Of the Dense and Porous: More Holes by Linda Leslie Brown

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Linda Leslie Brown, Porous, 2015, mixed media.

We are very pleased to welcome a guest writer, Heather Davis, to our blog, for her essay about Linda Leslie Brown‘s exhibition, More Holes. If you’re around this holiday weekend, stop by the gallery to see the exhibition before it closes this Sunday, May 29. 

The forms emerge from and with the earth. Various materials—plastic, ceramic, wood, metal—are pressed and held together in strange, humorous, bodily shapes. Almost recognizable items emerge from the matrix, as odd characters that seem to have been compressed through the pressures of time and weight, emerging as if from the distant future. The detritus of consumer culture is here reworked to comment on its archaeological status to come. Linda Brown’s series More Holes evocatively produces these future fossils, implicitly asking, “What are we leaving behind? What will remain as our material legacy?”

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Installation view, More Holes, Kingston Gallery, May 2016, photo by Ann Wessman.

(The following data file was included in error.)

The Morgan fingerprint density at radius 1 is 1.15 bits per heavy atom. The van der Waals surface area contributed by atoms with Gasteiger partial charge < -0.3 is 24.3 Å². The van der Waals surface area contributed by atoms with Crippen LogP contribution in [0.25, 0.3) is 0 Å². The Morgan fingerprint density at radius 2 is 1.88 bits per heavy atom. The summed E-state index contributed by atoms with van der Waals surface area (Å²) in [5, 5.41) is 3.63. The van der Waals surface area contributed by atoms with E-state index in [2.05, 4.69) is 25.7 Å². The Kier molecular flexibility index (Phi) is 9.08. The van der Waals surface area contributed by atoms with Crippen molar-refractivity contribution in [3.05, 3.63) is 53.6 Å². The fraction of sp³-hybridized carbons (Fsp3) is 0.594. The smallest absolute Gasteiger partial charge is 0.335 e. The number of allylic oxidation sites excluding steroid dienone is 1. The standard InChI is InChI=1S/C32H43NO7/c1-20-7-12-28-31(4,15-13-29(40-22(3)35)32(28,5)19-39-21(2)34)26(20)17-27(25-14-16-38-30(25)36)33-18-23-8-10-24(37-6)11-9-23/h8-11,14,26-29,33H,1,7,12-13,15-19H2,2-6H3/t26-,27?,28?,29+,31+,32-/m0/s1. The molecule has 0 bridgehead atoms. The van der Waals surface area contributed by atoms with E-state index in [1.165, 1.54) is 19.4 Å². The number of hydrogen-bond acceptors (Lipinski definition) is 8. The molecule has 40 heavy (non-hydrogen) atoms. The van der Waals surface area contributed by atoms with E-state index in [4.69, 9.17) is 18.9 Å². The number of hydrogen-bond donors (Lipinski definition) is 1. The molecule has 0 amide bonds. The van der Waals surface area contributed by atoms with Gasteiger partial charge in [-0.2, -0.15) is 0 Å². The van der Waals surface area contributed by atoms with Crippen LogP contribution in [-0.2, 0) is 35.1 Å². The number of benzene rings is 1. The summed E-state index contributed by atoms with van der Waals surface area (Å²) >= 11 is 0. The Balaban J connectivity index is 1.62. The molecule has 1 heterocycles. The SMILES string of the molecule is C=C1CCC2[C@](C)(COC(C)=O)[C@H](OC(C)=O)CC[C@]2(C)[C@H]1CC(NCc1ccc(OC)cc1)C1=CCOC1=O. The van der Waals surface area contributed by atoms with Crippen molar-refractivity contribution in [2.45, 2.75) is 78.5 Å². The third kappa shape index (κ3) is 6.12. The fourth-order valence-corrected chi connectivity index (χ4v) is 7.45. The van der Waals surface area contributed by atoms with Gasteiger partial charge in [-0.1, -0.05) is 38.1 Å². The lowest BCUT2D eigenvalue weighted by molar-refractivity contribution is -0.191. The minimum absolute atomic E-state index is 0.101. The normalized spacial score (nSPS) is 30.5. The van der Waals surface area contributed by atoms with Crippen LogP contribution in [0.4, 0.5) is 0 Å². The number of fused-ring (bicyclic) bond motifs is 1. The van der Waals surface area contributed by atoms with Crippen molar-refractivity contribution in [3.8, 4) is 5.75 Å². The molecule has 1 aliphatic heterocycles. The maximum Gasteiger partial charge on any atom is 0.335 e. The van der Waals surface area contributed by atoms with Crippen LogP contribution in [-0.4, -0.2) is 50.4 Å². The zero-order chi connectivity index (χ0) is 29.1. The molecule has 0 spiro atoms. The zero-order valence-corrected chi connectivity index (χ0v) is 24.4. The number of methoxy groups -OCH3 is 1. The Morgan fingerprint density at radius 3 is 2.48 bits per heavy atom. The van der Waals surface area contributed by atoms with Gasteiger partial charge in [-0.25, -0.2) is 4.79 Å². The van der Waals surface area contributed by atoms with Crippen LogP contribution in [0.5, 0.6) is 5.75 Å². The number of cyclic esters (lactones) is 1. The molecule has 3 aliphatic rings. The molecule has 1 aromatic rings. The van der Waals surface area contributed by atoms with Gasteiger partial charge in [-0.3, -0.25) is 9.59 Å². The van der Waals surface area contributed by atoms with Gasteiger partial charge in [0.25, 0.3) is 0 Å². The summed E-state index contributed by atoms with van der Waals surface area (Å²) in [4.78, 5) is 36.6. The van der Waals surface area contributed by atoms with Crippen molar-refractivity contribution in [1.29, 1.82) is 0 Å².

“Materials teach you things” Brown asserts. Working with discarded materials, culled from recycling bins and objects she finds on the ground, provokes questions not only about their shape, size, weight and structure, but about their lives, past and future. In rendering the objects unrecognizable, Brown creates abstract remnants of a society hell-bent on technological progress, heedless of the warnings that are all around us.

Despite the beauty of their forms and the way that they seem to beg to be touched, retracing the movements of Brown’s hand as she worked with the materials, there is something rather banal and sad in the waste. Immune to the processes of decomposition and cycles of transformation that govern our bodies and other organic matter, these objects remain stubbornly inert as if found in some future landfill: broken, cast aside, and then petrified. The objects begin to write our era into the geology of the earth.